House prices have crept up despite fears of a Brexit slowdown
A survey by property website Rightmove found there are currently more buyers and sellers within the wider market compared with the same period around the referendum last year, with the number of sales agreed in June 2017 up 4.6 per cent compared to 2016.
According to Rightmove, prospective buyers are “seeing a lot of sold boards on properties they would like to buy themselves”, meaning more than 45 per cent of estate agents’ property stock is now being sold “subject to contract”.
Cumulative sales agreed during 2017 are almost on par with the same period last year – down just 0.4 per cent.
It should be noted, however, that the first six months of last year saw boosted numbers as buyers rushed to beat the April 2016 stamp duty deadline.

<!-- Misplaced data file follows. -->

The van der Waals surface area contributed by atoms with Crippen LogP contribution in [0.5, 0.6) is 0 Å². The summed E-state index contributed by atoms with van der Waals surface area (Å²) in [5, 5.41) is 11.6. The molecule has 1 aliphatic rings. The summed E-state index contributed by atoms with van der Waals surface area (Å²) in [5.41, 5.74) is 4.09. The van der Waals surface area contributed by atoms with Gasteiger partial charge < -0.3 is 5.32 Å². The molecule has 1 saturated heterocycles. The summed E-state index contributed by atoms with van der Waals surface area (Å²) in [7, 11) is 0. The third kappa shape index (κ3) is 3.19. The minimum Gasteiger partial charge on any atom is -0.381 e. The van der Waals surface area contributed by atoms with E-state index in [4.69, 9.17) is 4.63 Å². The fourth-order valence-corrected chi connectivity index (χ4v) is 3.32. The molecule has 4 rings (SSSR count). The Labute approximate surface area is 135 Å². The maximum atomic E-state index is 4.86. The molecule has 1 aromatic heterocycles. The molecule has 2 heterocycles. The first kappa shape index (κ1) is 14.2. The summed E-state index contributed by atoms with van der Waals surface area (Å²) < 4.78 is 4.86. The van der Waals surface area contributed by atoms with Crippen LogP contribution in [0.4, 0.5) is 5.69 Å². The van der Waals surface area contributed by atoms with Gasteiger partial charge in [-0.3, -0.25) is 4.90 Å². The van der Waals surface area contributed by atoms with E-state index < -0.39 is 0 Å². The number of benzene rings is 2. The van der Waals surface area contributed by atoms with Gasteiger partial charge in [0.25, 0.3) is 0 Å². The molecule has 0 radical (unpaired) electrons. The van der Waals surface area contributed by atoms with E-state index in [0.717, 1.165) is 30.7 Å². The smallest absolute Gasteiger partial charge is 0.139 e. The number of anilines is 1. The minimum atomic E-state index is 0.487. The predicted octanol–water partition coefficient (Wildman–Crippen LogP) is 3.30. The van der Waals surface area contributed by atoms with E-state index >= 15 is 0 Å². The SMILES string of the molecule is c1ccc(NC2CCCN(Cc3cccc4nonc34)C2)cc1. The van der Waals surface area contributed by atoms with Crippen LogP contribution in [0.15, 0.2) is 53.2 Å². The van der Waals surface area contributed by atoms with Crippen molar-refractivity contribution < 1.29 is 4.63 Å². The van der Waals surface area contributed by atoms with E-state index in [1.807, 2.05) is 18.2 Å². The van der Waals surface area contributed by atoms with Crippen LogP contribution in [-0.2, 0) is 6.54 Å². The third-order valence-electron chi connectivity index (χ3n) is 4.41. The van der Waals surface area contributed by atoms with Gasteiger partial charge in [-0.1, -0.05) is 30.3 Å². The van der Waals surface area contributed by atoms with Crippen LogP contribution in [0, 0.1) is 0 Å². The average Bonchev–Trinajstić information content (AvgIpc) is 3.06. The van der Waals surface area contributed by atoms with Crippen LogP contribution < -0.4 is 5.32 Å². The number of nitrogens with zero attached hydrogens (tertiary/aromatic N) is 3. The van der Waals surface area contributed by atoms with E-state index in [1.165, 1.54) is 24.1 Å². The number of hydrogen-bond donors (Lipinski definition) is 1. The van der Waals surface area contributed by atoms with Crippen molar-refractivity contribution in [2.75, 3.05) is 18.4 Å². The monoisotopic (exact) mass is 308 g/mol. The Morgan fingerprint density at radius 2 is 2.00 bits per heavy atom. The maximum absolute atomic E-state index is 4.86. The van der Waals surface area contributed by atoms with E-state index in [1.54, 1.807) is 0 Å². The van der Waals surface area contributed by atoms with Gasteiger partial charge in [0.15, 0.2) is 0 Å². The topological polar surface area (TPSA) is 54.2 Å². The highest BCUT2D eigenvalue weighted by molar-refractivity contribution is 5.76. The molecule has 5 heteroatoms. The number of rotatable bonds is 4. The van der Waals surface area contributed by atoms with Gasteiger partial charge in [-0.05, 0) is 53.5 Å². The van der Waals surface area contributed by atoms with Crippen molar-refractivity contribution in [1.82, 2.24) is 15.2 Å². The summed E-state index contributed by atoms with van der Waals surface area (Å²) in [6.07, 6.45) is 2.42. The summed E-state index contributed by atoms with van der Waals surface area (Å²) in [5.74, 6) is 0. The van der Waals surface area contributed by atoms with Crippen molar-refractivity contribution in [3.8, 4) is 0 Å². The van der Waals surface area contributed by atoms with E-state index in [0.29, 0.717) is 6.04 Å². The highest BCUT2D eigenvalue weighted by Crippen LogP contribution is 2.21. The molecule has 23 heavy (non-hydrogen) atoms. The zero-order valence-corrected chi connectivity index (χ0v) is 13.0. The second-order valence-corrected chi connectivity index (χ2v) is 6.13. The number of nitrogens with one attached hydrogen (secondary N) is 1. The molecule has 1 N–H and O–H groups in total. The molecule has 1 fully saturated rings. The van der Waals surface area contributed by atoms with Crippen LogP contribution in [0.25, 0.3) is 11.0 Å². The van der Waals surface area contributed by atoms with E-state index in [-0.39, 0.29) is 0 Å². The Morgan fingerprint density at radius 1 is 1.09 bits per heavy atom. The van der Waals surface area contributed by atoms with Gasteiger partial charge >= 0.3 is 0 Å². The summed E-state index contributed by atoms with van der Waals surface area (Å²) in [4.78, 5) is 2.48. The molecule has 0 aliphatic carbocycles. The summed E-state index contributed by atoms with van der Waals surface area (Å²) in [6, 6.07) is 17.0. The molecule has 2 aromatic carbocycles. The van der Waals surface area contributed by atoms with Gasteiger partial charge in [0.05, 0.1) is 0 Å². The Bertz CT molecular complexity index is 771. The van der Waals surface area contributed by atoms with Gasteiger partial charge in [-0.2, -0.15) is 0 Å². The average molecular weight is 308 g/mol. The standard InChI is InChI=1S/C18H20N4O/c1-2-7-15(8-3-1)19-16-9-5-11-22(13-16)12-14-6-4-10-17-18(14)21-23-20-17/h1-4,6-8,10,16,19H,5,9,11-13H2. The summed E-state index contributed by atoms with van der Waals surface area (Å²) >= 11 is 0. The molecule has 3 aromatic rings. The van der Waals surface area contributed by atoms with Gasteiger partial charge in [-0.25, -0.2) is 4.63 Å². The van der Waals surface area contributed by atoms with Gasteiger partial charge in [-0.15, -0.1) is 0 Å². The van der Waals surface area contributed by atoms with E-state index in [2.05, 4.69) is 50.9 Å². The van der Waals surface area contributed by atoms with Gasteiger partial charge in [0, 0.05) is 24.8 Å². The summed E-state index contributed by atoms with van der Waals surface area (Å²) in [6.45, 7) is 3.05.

Miles Shipside, Rightmove director and housing market analyst, said: “A year on from the shock referendum result and subsequent dent in activity levels, the fundamentals remain strong.
“Low unemployment, low interest rates, strong demand and historic undersupply of homes are mitigating any wobbles in confidence and as a result nearly half the properties on the market, over 45 per cent, have sold signs slapped across them.”
The national average asking price for first-time buyers has dropped by 1.7 per cent
Rightmove’s monthly survey is calculated on asking prices rather than completed transactions, and comes at a time of year when the property market is generally much quieter, with the focus being on holiday bookings instead of property purchasing.
According to Rightmove analysts, the seasonal slowdown in activity caused the overall market to rise by just 0.1 per cent last month.
However, while this data includes a drop in prices for first-time buyers outside of London since June, the traditional blip in the market at this time of year has provided little solace for those trying to get on the property ladder.
Figures suggest that while the national average asking price for first-time buyers…